3. 1 point
    Carrozzeria Ghia was a car company that designed and build car bodies for other car brands like Volkswagen, Detomaso and Fiat. The company was founded in 1916. In 1970 the company was sold to Ford Motor Company who took the whole designstudio to Detroit. At this time the building was abandoned and is still to this day. The design studio where masterpieces where created like the Volkswagen Karmann Ghia and the Detomaso Pantera The factory halls This is the old factory hall where the low volume models where build like concept cars and limited edition cars This is a comparison from 1969 vs 2015 (Detomaso Mangusta on the picture) I hope you liked my first post! For more history about the Ghia brand:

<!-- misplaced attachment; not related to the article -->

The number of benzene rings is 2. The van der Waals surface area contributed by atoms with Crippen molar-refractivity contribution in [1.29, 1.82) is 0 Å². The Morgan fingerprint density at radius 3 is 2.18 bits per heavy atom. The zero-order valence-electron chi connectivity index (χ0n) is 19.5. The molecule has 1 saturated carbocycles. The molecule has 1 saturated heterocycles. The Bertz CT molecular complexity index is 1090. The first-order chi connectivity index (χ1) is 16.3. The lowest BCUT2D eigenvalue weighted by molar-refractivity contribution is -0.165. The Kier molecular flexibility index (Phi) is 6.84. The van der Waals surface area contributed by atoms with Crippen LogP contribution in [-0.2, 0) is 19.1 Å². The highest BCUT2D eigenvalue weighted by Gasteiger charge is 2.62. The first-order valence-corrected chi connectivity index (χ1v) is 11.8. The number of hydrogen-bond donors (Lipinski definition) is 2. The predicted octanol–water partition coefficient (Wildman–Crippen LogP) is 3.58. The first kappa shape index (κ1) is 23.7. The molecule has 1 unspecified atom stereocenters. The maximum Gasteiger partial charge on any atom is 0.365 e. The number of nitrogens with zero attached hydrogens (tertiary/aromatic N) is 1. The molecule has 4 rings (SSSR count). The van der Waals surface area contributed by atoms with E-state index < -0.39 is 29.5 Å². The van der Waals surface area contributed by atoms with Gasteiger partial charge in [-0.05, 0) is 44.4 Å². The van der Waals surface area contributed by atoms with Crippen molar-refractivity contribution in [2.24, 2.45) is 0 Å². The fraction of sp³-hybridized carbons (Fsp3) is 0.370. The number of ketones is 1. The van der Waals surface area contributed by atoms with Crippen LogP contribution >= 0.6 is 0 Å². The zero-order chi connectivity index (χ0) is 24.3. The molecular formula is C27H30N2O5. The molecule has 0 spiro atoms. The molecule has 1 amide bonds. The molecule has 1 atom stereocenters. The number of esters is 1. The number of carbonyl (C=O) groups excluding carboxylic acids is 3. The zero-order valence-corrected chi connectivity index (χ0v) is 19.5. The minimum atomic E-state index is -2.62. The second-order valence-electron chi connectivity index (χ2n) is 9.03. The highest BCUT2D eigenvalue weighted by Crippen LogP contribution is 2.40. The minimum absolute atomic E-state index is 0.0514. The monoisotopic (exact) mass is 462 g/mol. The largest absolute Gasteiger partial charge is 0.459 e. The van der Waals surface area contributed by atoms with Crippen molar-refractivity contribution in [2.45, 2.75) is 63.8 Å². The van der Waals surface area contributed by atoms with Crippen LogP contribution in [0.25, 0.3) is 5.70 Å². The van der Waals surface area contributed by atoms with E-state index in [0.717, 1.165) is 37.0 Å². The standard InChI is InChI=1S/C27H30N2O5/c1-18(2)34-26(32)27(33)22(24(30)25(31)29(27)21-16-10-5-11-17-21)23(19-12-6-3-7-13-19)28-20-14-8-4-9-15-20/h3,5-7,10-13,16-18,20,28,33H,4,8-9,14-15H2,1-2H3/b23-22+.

4. 1 point
    Definitely the explore of the year for me - all the way to County Galway to see an amazing asylum. Almost a fail (as were all the other locations on the list) but to get to spend a few hours in here was totally worth it
  5. 1 point
    Grass is looking not too bad! Yeah a bit different this, haven't seen a football ground pop up for a while so thanks for sticking this up
  6. 1 point
    Lovely looking building from the outside but looking sorry inside Still worth it for that tile-work (love the tiled pillars) and woodwork. Cheers for sharing mate
  7. 1 point
    amazing pictures ! i went to see the developement last week and they have now completed it. What a beautiful project, full of character and history.
  8. 1 point
  9. 1 point
    Very nice captures of one of my most favourite places of all time... I´m still trying to get used to the renovated parts.